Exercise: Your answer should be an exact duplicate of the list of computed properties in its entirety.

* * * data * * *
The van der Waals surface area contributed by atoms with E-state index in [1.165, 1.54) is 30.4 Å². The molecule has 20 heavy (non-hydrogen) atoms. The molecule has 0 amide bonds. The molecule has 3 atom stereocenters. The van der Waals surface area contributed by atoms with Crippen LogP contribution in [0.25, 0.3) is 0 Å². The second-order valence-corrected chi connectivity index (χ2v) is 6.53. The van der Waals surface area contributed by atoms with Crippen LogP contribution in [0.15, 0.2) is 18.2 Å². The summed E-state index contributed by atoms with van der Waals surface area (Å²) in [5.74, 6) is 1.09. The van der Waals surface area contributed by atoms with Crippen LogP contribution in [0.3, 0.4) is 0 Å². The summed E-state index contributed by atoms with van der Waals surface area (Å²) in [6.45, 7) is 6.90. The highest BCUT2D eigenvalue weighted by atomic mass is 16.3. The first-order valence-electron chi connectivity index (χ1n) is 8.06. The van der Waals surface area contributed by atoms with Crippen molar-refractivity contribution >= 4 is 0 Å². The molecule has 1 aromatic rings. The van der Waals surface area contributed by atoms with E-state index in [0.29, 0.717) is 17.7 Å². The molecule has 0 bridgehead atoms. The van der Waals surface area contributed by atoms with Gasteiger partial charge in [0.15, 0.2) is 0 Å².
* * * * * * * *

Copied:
The van der Waals surface area contributed by atoms with E-state index in [1.165, 1.54) is 30.4 Å². The molecule has 20 heavy (non-hydrogen) atoms. The molecule has 0 amide bonds. The molecule has 3 atom stereocenters. The van der Waals surface area contributed by atoms with Crippen LogP contribution in [0.25, 0.3) is 0 Å². The second-order valence-corrected chi connectivity index (χ2v) is 6.53. The van der Waals surface area contributed by atoms with Crippen LogP contribution in [0.15, 0.2) is 18.2 Å². The summed E-state index contributed by atoms with van der Waals surface area (Å²) in [5.74, 6) is 1.09. The van der Waals surface area contributed by atoms with Crippen LogP contribution in [0.3, 0.4) is 0 Å². The summed E-state index contributed by atoms with van der Waals surface area (Å²) in [6.45, 7) is 6.90. The highest BCUT2D eigenvalue weighted by atomic mass is 16.3. The first-order valence-electron chi connectivity index (χ1n) is 8.06. The van der Waals surface area contributed by atoms with Crippen molar-refractivity contribution >= 4 is 0 Å². The molecule has 1 aromatic rings. The van der Waals surface area contributed by atoms with E-state index in [0.29, 0.717) is 17.7 Å². The molecule has 0 bridgehead atoms. The van der Waals surface area contributed by atoms with Gasteiger partial charge in [0.15, 0.2) is 0 Å².